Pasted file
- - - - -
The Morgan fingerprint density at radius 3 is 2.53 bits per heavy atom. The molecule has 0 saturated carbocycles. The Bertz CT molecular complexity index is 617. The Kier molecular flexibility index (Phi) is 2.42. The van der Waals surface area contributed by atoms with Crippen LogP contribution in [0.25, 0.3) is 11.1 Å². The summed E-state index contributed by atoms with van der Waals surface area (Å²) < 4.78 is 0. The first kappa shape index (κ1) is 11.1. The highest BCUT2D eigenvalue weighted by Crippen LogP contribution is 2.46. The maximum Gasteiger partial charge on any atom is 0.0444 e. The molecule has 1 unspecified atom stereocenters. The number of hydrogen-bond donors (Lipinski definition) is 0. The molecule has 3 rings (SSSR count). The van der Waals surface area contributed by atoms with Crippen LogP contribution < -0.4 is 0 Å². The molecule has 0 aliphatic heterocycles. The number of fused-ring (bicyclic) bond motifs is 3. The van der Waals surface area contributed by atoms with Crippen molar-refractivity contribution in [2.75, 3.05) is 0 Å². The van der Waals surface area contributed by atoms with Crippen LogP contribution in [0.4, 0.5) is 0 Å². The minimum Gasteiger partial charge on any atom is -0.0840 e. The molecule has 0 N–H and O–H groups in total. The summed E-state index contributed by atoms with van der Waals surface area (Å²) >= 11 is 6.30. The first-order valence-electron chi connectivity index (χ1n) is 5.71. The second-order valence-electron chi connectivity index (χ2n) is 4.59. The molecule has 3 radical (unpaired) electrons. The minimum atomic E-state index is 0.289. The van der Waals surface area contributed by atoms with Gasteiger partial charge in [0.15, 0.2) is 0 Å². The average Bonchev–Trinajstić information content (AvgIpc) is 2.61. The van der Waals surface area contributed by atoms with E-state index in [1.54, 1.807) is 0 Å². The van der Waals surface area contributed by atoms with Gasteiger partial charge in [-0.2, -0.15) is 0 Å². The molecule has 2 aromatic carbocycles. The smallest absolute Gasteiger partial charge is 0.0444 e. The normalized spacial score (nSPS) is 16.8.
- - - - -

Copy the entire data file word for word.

The Morgan fingerprint density at radius 3 is 2.53 bits per heavy atom. The molecule has 0 saturated carbocycles. The Bertz CT molecular complexity index is 617. The Kier molecular flexibility index (Phi) is 2.42. The van der Waals surface area contributed by atoms with Crippen LogP contribution in [0.25, 0.3) is 11.1 Å². The summed E-state index contributed by atoms with van der Waals surface area (Å²) < 4.78 is 0. The first kappa shape index (κ1) is 11.1. The highest BCUT2D eigenvalue weighted by Crippen LogP contribution is 2.46. The maximum Gasteiger partial charge on any atom is 0.0444 e. The molecule has 1 unspecified atom stereocenters. The number of hydrogen-bond donors (Lipinski definition) is 0. The molecule has 3 rings (SSSR count). The van der Waals surface area contributed by atoms with Crippen LogP contribution < -0.4 is 0 Å². The molecule has 0 aliphatic heterocycles. The number of fused-ring (bicyclic) bond motifs is 3. The van der Waals surface area contributed by atoms with Crippen molar-refractivity contribution in [2.75, 3.05) is 0 Å². The van der Waals surface area contributed by atoms with Crippen LogP contribution in [0.4, 0.5) is 0 Å². The minimum Gasteiger partial charge on any atom is -0.0840 e. The molecule has 0 N–H and O–H groups in total. The summed E-state index contributed by atoms with van der Waals surface area (Å²) >= 11 is 6.30. The first-order valence-electron chi connectivity index (χ1n) is 5.71. The second-order valence-electron chi connectivity index (χ2n) is 4.59. The molecule has 3 radical (unpaired) electrons. The minimum atomic E-state index is 0.289. The van der Waals surface area contributed by atoms with Gasteiger partial charge in [0.15, 0.2) is 0 Å². The average Bonchev–Trinajstić information content (AvgIpc) is 2.61. The van der Waals surface area contributed by atoms with E-state index in [1.54, 1.807) is 0 Å². The van der Waals surface area contributed by atoms with Gasteiger partial charge in [-0.2, -0.15) is 0 Å². The molecule has 2 aromatic carbocycles. The smallest absolute Gasteiger partial charge is 0.0444 e. The normalized spacial score (nSPS) is 16.8.